Home | Bio | Art | Music | Literature | Civilization & Culture | Philosophy of Wholeness | Theosophy & Spirituality | Astrology

Image copyright 2003 by Michael R. Meyer. Drawing by Dane Rudhyar

An outline and an evocation
by Leyla Ral


1. The Arts
  A. Poetry
  B. Literature
  C. Music
  D. Painting
2. Astrology
3. Psychology

APPENDIX 1: Selected Poems
APPENDIX 11: Bibliography




The following is quoted from the Foreword of Of Vibrancy and Peace (1967), an anthology of poems from 1916 to 1962:
      "My poetry was not written with the view of conforming to a literary tradition and to fit into esthetically appreciable forms. It is the quite spontaneous expression of my inner life; it was written in most cases of time of great stress, of challenging, perhaps devastating emotional and/or spiritual experiences. It was meant to express and to communicate the fervor and intensity of what psychologists now often call 'peak experiences' . . .
      "The poet [in the original sense of the Greek term] is he who acts as 'mover and shaker' of souls, stimulating his audience to feel more deeply, more totally than their ordinary lives allow . . . He opens new vistas, new levels of vision, new depths of relationship of love, pain or ecstasy. He presents new images, connects in new ways until then distant facets of human experience. He evokes new dawns, expands man's consciousness and man's eagerness to reach into the unknown."

The following is paraphrased (interspersed with quotations) from Rudhyar's unpublished autobiography (1980):

Poetry means something different in each period of a culture. "In the early stages of a culture's development poetry always has an essentially magical, epic or sacred character. Mantrams and magical or theurgic formulas are the initial sources of what later becomes epic and religious poetry." At first "poetry and music are hardly distinguishable." The poet is the bard who intones poems (linked with dramatic gestures) narrating the culture's myths and legends. The poet thus builds and later helps to maintain the collective psychism of the culture.
      Only when a culture reaches the Romantic phase of its development does the poet act as an individual for whom poetry is a means for 'self-expression. Instead of narrating the lives and deeds of legendary heroes, the poet becomes the central figure whose life, passions, sufferings and joys poetry reveal. This self-expression, however, also means 'self-revelation' a veiling in symbolic forms what the poet has either experienced or is unable to act out.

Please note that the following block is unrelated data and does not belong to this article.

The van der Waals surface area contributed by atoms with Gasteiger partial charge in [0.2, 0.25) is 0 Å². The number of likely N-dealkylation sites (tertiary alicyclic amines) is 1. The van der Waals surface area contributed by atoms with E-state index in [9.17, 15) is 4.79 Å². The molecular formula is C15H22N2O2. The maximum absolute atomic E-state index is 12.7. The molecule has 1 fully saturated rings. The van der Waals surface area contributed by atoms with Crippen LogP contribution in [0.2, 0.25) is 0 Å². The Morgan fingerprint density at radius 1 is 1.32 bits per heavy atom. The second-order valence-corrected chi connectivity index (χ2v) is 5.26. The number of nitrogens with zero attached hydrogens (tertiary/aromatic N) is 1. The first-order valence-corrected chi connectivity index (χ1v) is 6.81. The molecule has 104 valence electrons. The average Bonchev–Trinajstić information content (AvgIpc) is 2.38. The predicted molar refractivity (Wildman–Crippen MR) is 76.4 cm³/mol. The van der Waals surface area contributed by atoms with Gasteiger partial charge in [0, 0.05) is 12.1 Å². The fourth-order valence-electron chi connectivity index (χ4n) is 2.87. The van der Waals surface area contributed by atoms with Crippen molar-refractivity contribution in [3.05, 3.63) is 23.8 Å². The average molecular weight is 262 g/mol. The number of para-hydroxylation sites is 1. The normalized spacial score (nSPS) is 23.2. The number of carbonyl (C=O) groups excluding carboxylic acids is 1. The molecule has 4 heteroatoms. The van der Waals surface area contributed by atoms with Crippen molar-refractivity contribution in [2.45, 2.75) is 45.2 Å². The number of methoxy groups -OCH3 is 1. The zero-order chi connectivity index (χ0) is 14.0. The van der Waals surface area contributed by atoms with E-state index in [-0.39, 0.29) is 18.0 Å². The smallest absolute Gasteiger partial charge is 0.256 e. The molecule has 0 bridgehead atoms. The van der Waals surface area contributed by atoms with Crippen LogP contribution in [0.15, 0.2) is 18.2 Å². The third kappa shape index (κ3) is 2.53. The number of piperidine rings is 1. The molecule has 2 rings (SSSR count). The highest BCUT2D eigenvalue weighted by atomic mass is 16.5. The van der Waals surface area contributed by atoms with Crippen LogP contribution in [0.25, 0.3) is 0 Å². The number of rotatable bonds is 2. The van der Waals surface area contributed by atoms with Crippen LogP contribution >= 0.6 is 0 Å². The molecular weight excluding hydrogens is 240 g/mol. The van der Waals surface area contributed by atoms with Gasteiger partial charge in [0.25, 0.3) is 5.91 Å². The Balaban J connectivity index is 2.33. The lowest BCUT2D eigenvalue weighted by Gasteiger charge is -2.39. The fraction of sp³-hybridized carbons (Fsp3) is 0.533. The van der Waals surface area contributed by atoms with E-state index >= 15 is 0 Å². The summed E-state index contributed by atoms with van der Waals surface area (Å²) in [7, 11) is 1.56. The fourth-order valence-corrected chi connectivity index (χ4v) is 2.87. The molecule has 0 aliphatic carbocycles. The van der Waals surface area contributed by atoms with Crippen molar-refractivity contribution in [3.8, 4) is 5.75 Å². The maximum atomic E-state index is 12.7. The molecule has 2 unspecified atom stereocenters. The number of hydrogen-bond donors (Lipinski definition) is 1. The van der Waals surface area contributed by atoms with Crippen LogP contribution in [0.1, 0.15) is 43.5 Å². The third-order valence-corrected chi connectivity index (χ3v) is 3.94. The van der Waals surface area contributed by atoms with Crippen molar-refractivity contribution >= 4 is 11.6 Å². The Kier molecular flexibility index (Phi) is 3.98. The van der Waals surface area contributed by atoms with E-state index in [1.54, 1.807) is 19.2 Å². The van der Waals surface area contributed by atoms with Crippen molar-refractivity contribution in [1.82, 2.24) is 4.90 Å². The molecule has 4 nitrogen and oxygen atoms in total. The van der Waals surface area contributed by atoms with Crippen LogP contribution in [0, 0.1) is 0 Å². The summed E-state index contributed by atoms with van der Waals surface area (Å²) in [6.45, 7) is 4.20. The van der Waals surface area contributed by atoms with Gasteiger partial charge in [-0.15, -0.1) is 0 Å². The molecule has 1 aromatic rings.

"The majority of my poems have exteriorized in symbolic words and images what in me had been unable to find manifestation in concrete everyday living and actual interpersonal relationships. They reveal potentialities whose actualization was but too often made impossible by the outer circumstances and/or inner pressures of my life. They reveal a level of my inner life which could be made concrete only in symbols rather than in actual physical happenings."
      "The reason for this is far more basic than one initially might think . . . A great many human beings . . . succeed relatively well in actualizing their birth potential, because the latter fits rather smoothly into the collective framework of family, culture, and religion . . . In times of transition between historical cycles and under special circumstances . . . other individuals are born with a far vaster potential of being than can be actualized at the time and in the place they were born. We say that they are 'ahead of their times, ' pioneers of a future type of consciousness and interpersonal relationship. The result is that they face the near-impossibility of actualizing their inner potential their dharma, their essential being. As they are so often unable to resolve the tension of the polar forces within their personality in terms of actual and fulfilling experiences, they are driven by an inner power to produce a liberating solution at the symbolic level of literature or of another artistic or concept-formulating activity.
      "A culture having reached the last stage of its development needs such individuals. In a very real sense, their frustrations and apparent failures at the level of actual sociocultural happenings are the very roots of their spiritual successes as transformative agents. Through their attempts to provide concrete existential solutions to their actually insoluble inner tensions ... they create poems, music, paintings, etc., giving symbolic forms to future sociocultural processes. They thus release seeds of futurity archetypes that eventually will become the paradigms of a new society and/or culture."

By permission of Leyla Rudhyar Hill
Copyright © 1983 by Leyla Ral
All Rights Reserved.

Visit CyberWorld Khaldea

Web design and all data, text and graphics appearing on this site are protected by US and International Copyright and are not to be reproduced, distributed, circulated, offered for sale, or given away, in any form, by any means, electronic or conventional.

See Notices for full copyright statement and conditions of use.

Web design copyright © 2000-2004 by Michael R. Meyer.
All Rights Reserved.